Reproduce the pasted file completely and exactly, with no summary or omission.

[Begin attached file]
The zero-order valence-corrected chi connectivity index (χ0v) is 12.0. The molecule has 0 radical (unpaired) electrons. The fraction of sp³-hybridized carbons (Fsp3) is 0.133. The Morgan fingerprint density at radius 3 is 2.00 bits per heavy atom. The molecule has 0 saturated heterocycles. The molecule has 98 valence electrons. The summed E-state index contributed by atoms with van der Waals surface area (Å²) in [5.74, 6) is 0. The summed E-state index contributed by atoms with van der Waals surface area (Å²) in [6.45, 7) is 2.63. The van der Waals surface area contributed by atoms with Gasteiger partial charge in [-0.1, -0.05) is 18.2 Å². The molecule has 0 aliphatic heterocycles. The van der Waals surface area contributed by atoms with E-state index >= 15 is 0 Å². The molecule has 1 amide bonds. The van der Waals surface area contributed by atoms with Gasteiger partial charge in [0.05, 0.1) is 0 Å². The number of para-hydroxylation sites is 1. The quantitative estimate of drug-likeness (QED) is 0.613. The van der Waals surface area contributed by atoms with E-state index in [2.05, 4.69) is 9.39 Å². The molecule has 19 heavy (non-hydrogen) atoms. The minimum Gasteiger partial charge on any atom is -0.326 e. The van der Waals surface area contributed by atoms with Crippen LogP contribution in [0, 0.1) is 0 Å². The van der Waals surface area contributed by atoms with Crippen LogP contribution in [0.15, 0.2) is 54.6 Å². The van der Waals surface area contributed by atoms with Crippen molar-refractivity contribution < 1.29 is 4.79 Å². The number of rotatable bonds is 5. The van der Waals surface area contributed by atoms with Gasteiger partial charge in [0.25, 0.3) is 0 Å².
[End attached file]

The zero-order valence-corrected chi connectivity index (χ0v) is 12.0. The molecule has 0 radical (unpaired) electrons. The fraction of sp³-hybridized carbons (Fsp3) is 0.133. The Morgan fingerprint density at radius 3 is 2.00 bits per heavy atom. The molecule has 0 saturated heterocycles. The molecule has 98 valence electrons. The summed E-state index contributed by atoms with van der Waals surface area (Å²) in [5.74, 6) is 0. The summed E-state index contributed by atoms with van der Waals surface area (Å²) in [6.45, 7) is 2.63. The van der Waals surface area contributed by atoms with Gasteiger partial charge in [-0.1, -0.05) is 18.2 Å². The molecule has 0 aliphatic heterocycles. The van der Waals surface area contributed by atoms with E-state index >= 15 is 0 Å². The molecule has 1 amide bonds. The van der Waals surface area contributed by atoms with Gasteiger partial charge in [0.05, 0.1) is 0 Å². The number of para-hydroxylation sites is 1. The quantitative estimate of drug-likeness (QED) is 0.613. The van der Waals surface area contributed by atoms with E-state index in [2.05, 4.69) is 9.39 Å². The molecule has 19 heavy (non-hydrogen) atoms. The minimum Gasteiger partial charge on any atom is -0.326 e. The van der Waals surface area contributed by atoms with Crippen LogP contribution in [0, 0.1) is 0 Å². The van der Waals surface area contributed by atoms with Crippen LogP contribution in [0.15, 0.2) is 54.6 Å². The van der Waals surface area contributed by atoms with Crippen molar-refractivity contribution < 1.29 is 4.79 Å². The number of rotatable bonds is 5. The van der Waals surface area contributed by atoms with Gasteiger partial charge in [0.25, 0.3) is 0 Å².